Thursday, 26 September 2013

Green space for playing fields in Handsworth

Looking north across the planned playing fields off Crick Lane, Handsworth

Unused green space in cities, land on which no-one has ever raised a building, is always eyed by interested parties. Unsecured and accessible it becomes a magnet for flytipping, temporary accommodation for travellers, a place to dump old vehicles or to use for free parking, a convenient tryst for prostitutes and punters, dealers and users - neither no-man’s land nor a public good as farmland, allotment site, park or playing field. Builders covet it, having no need to invest in preparing their footings on the rubbled foundations of a predecessor. The green acreage just south of the Victoria Jubilee Allotments is just such green gold. I roamed it in the 1990s when it was still private allotments, campaigned for years to hinder an initial plan to build houses over the whole 7 hectares of the original allotments – set up by an alliance of private plotholders minded to swap their earth for the cash to be made selling it to a builder.
The VJA allotments next to the planned sports area
The compromise S106A saved over 50% of the area for the new allotments delivered in June 2010 and now 10 years after the developer, first Westbury, then Charles Church and now Persimmon Homes, got planning permission, the latter has promised delivery in the next 12 months of the rest of what was agreed in May 2004 – playing fields, a children’s play area, a sports pavilion. On 5 September there was a site meeting just outside the gates of the projected sports area on scruffy Crick Lane…
Ghaz Hussain and Bob Churn (BCC), Danny (VJA Chair), Simon Macdonald (Persimmon) and Syed Ahmed (BCC)

Clll Zaffar who’d prompted the meeting was at another meeting at the council house but asked to be kept in touch:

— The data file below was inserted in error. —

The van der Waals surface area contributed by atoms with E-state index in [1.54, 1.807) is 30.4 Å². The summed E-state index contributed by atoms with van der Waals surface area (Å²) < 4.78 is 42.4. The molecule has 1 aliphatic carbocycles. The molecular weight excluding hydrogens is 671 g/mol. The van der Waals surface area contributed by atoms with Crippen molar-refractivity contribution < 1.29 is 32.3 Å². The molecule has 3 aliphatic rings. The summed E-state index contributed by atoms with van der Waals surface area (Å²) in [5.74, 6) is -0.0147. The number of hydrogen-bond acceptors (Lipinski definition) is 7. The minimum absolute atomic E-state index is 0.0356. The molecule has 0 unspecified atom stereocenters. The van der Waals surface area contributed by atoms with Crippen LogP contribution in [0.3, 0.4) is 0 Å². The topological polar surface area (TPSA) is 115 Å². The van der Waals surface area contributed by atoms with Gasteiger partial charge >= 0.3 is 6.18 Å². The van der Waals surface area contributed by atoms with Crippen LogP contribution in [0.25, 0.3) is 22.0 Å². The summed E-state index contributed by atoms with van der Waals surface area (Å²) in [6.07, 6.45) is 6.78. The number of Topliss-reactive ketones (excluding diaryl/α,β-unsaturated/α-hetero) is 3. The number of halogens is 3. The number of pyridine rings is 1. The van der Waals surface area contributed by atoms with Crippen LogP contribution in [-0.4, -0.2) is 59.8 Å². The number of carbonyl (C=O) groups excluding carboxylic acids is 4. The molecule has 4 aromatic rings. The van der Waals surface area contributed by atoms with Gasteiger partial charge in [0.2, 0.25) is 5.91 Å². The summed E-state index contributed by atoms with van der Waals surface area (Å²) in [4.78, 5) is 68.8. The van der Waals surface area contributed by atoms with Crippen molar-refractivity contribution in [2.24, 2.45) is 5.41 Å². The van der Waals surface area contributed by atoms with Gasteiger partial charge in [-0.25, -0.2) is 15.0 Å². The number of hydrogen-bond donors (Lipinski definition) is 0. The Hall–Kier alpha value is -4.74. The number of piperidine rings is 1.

Dear Waseem. I think Syed Ahmed'’s report to the next ward committee, which I can’t attend, will be more than adequate, so I will not compose my own version of yesterday’s excellent site meeting in Crick Lane, beyond saying that the sight of the early stages of the long awaited children’s play area, ready in 7-8 weeks and approved by previous local objectors, and assurances agreed by all present (Persimmon plus officers of the council) that we would have football on the site by the New Year and cricket by the summer of 2014, was convincing. I may have egg on my face by the middle of next year but I think we are at last going to get our sports area and all that goes with it.
The challenge now will be finding a revenue stream to run and maintain these great new facilities, as Ghaz has already indicated, placing hope in the CDT.
Sted Wallen is interested in helping with the latter as it relates to cricket as  I think he has told you.
I’m away until 5 Nov but still in email contact.
On another matter. Working with HHH over the last year has been a learning experience - even for one who’s lived in the area since 1979. I would v.much like to have a chat with you about the security, social cohesion-waste disposal link. There are some depressing accounts in other parts of Europe, especially Italy, of how waste management once reduced (as is happening in Birmingham) and privatised, creates conditions for the criminalisation of communities. There is as much potential money to be made from selective waste disposal as from drugs and people trafficking. Best wishes, Simon
From Syed Ahmed’s briefing note to Lozells & East Handsworth Ward Committee on 9 Sept’13 on the Victoria Jubilee S106 Agreement in which he refers to the remaining parts of the 106 agreement awaiting delivery – items 3.4, 3.5 and 3.6….
2.1 In May 2011, the City Council (Legal Services) wrote to Persimmon Homes, reminding them of the S106 obligations and advised that legal action would be taken unless there was a new commitment to the satisfactory and timely completion of the S106 projects.
3 Progress / Action Outstanding
3.1 Affordable Housing Provision: 24 affordable housing units have been built and are occupied through partnership arrangements with Midland Heart and Family Housing Associations.
3.2 New allotments: These were transferred to the Council on the 11th August 2010 and £21,620 commuted maintenance was paid in September 2011.
3.3 Handsworth Park and Play Area Improvement: A contribution was received and work has been carried out as part of the Park’s major Heritage Restoration project. £25,000 was received for Play Equipment to enhance the Park’s play area.